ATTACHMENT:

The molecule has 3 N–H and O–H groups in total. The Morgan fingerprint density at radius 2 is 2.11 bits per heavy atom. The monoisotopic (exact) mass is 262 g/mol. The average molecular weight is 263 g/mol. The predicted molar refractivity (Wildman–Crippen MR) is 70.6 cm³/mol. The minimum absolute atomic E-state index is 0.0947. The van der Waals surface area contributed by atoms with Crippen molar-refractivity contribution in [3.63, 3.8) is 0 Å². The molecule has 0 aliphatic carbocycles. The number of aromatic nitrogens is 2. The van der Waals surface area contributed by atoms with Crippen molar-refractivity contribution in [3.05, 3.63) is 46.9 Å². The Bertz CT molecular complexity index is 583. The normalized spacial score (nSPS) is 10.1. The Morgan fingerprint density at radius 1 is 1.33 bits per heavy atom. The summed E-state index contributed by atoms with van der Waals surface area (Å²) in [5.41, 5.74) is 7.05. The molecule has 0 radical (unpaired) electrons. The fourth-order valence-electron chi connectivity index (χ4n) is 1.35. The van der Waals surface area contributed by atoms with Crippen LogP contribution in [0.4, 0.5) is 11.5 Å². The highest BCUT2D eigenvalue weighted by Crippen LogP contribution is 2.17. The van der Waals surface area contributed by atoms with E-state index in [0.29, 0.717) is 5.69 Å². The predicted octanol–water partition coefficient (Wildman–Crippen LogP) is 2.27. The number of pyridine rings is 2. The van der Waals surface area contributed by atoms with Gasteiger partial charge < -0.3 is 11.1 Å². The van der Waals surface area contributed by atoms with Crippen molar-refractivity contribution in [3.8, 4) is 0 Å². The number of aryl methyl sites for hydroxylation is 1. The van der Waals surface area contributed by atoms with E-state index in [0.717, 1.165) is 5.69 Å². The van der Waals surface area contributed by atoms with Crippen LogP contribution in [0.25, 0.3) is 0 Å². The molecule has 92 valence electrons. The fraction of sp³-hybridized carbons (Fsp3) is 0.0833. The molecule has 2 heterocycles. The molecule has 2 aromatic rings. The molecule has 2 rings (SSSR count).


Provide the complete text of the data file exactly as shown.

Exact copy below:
The molecule has 3 N–H and O–H groups in total. The Morgan fingerprint density at radius 2 is 2.11 bits per heavy atom. The monoisotopic (exact) mass is 262 g/mol. The average molecular weight is 263 g/mol. The predicted molar refractivity (Wildman–Crippen MR) is 70.6 cm³/mol. The minimum absolute atomic E-state index is 0.0947. The van der Waals surface area contributed by atoms with Crippen molar-refractivity contribution in [3.63, 3.8) is 0 Å². The molecule has 0 aliphatic carbocycles. The number of aromatic nitrogens is 2. The van der Waals surface area contributed by atoms with Crippen molar-refractivity contribution in [3.05, 3.63) is 46.9 Å². The Bertz CT molecular complexity index is 583. The normalized spacial score (nSPS) is 10.1. The Morgan fingerprint density at radius 1 is 1.33 bits per heavy atom. The summed E-state index contributed by atoms with van der Waals surface area (Å²) in [5.41, 5.74) is 7.05. The molecule has 0 radical (unpaired) electrons. The fourth-order valence-electron chi connectivity index (χ4n) is 1.35. The van der Waals surface area contributed by atoms with Crippen LogP contribution in [0.4, 0.5) is 11.5 Å². The highest BCUT2D eigenvalue weighted by Crippen LogP contribution is 2.17. The van der Waals surface area contributed by atoms with E-state index in [0.29, 0.717) is 5.69 Å². The predicted octanol–water partition coefficient (Wildman–Crippen LogP) is 2.27. The number of pyridine rings is 2. The van der Waals surface area contributed by atoms with Gasteiger partial charge < -0.3 is 11.1 Å². The van der Waals surface area contributed by atoms with Crippen molar-refractivity contribution in [3.8, 4) is 0 Å². The number of aryl methyl sites for hydroxylation is 1. The van der Waals surface area contributed by atoms with E-state index in [0.717, 1.165) is 5.69 Å². The van der Waals surface area contributed by atoms with Crippen LogP contribution in [0.25, 0.3) is 0 Å². The molecule has 92 valence electrons. The fraction of sp³-hybridized carbons (Fsp3) is 0.0833. The molecule has 2 heterocycles. The molecule has 2 aromatic rings. The molecule has 2 rings (SSSR count).